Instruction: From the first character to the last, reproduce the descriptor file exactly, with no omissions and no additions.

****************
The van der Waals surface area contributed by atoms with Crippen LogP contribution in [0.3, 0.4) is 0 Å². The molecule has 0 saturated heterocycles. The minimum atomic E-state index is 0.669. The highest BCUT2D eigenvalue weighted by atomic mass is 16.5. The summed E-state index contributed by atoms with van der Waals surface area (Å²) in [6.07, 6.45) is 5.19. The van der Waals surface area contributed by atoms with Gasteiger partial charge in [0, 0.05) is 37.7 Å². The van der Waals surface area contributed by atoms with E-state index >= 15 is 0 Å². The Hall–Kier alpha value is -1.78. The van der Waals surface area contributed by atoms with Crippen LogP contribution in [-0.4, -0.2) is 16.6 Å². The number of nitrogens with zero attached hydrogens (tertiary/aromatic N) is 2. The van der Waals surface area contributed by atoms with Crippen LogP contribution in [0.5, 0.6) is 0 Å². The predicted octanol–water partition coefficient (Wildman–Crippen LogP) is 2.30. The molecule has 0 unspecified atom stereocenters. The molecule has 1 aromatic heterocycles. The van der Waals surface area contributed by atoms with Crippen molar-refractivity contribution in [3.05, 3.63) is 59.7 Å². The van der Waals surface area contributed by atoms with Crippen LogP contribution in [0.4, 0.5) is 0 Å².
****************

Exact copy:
The van der Waals surface area contributed by atoms with Crippen LogP contribution in [0.3, 0.4) is 0 Å². The molecule has 0 saturated heterocycles. The minimum atomic E-state index is 0.669. The highest BCUT2D eigenvalue weighted by atomic mass is 16.5. The summed E-state index contributed by atoms with van der Waals surface area (Å²) in [6.07, 6.45) is 5.19. The van der Waals surface area contributed by atoms with Gasteiger partial charge in [0, 0.05) is 37.7 Å². The van der Waals surface area contributed by atoms with E-state index >= 15 is 0 Å². The Hall–Kier alpha value is -1.78. The van der Waals surface area contributed by atoms with Crippen LogP contribution in [-0.4, -0.2) is 16.6 Å². The number of nitrogens with zero attached hydrogens (tertiary/aromatic N) is 2. The van der Waals surface area contributed by atoms with Crippen LogP contribution in [0.5, 0.6) is 0 Å². The predicted octanol–water partition coefficient (Wildman–Crippen LogP) is 2.30. The molecule has 0 unspecified atom stereocenters. The molecule has 1 aromatic heterocycles. The van der Waals surface area contributed by atoms with Crippen molar-refractivity contribution in [3.05, 3.63) is 59.7 Å². The van der Waals surface area contributed by atoms with Crippen LogP contribution in [0.4, 0.5) is 0 Å².